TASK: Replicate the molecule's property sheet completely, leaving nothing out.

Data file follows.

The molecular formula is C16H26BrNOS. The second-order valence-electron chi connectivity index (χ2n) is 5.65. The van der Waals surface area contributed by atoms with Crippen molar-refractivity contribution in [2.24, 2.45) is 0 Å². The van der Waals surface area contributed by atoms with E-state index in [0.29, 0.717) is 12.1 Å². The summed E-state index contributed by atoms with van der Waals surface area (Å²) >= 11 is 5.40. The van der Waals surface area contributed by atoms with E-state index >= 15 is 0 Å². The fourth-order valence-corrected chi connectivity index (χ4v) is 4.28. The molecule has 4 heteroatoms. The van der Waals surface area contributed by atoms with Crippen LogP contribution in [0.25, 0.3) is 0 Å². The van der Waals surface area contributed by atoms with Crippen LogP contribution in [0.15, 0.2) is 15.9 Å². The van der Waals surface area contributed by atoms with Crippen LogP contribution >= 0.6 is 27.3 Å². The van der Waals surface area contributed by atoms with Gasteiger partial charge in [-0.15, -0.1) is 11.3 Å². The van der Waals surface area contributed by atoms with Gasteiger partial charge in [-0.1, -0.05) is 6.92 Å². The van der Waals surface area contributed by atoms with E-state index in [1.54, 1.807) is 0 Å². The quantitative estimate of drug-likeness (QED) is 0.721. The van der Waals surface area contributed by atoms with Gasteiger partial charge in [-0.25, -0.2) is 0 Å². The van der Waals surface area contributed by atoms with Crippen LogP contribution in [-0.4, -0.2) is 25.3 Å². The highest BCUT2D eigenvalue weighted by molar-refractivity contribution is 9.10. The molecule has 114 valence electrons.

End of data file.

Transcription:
The molecular formula is C16H26BrNOS. The second-order valence-electron chi connectivity index (χ2n) is 5.65. The van der Waals surface area contributed by atoms with Crippen molar-refractivity contribution in [2.24, 2.45) is 0 Å². The van der Waals surface area contributed by atoms with E-state index in [0.29, 0.717) is 12.1 Å². The summed E-state index contributed by atoms with van der Waals surface area (Å²) >= 11 is 5.40. The van der Waals surface area contributed by atoms with E-state index >= 15 is 0 Å². The fourth-order valence-corrected chi connectivity index (χ4v) is 4.28. The molecule has 4 heteroatoms. The van der Waals surface area contributed by atoms with Crippen LogP contribution in [0.25, 0.3) is 0 Å². The van der Waals surface area contributed by atoms with Crippen LogP contribution in [0.15, 0.2) is 15.9 Å². The van der Waals surface area contributed by atoms with Crippen LogP contribution >= 0.6 is 27.3 Å². The van der Waals surface area contributed by atoms with Gasteiger partial charge in [-0.15, -0.1) is 11.3 Å². The van der Waals surface area contributed by atoms with Gasteiger partial charge in [-0.1, -0.05) is 6.92 Å². The van der Waals surface area contributed by atoms with E-state index in [1.54, 1.807) is 0 Å². The quantitative estimate of drug-likeness (QED) is 0.721. The van der Waals surface area contributed by atoms with Gasteiger partial charge in [-0.25, -0.2) is 0 Å². The van der Waals surface area contributed by atoms with Crippen LogP contribution in [-0.4, -0.2) is 25.3 Å². The highest BCUT2D eigenvalue weighted by molar-refractivity contribution is 9.10. The molecule has 114 valence electrons.